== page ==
Fig. 1.

Energy dispersive x-ray analysis recorded in TEM of thin sections of a Glycera jaw tip. (A) Element concentration in region containing atacamite fibers. (B) Element concentration in matrix. The Aupeaks in both analyses are due to background scattering coming from the gold sample grid.

Notwithstanding that, we acknowledge that UCCCs could be part of the mineralized fibers. Dark-field TEM in Bragg contrast showed that the major part of the fibers consists of diffracting atacamite crystallites, but this does not exclude the existence of small amounts of UCCCs (or other, possibly biopolymeric substances) in the spaces in-between. This would lead to some overestimation of the amount of atacamite when calculated from element analysis, but would not influence the correlation of the occurrence of mineralized fibers and an increased local hardness and stiffness.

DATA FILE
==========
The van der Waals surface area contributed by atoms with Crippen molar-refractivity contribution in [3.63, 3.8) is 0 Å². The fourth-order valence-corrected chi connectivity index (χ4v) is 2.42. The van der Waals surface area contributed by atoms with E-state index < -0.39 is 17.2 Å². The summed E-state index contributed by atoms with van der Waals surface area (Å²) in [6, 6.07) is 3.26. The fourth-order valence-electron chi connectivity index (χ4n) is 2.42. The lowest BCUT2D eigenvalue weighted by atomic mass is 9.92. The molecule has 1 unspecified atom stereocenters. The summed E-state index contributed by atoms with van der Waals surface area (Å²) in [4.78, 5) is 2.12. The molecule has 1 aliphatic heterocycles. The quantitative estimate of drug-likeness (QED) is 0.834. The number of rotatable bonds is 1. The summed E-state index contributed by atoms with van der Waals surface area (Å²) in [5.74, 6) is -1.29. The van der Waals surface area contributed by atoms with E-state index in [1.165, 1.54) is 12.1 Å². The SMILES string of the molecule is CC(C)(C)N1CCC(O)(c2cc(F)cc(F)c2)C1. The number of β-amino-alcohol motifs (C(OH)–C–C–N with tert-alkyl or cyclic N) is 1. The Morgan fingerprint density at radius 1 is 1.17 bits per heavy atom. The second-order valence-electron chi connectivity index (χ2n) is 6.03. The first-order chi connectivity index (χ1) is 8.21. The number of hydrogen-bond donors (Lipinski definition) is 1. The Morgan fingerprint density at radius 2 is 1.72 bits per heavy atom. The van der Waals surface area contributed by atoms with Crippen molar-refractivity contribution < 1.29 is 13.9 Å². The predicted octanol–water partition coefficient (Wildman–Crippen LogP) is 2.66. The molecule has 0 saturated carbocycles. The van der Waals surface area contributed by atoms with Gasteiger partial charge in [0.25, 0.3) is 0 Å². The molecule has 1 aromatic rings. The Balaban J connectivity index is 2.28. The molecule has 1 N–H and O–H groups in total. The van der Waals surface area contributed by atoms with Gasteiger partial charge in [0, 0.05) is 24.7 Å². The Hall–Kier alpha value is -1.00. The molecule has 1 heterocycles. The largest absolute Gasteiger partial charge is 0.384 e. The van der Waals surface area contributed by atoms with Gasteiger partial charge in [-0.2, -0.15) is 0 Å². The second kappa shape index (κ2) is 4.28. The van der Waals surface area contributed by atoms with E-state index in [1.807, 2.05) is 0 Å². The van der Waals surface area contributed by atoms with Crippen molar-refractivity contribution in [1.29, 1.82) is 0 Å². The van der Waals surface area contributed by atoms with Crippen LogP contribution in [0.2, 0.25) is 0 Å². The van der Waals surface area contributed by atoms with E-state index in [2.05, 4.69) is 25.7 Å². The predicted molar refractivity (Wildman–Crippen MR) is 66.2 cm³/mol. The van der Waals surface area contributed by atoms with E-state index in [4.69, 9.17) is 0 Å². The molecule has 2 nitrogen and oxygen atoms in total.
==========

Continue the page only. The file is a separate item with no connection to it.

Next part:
We concur with Schofield and Nesson that zinc occurs in a noncrystalline amorphous form in Nereis jaws, mostly together with chlorine. Recent data obtained by x-ray absorption spectroscopy suggest that zinc and chlorine in Nereis jaw are directly bound to the protein, rather than within an amorphous inorganic compound (4). Excess copper in the Glycera jaw matrix may play a similar role, but different ways of metal and halogen coordination in each case cannot be excluded, particularly in view of the somewhat different amino acid compositions of Glycera and Nereis jaws.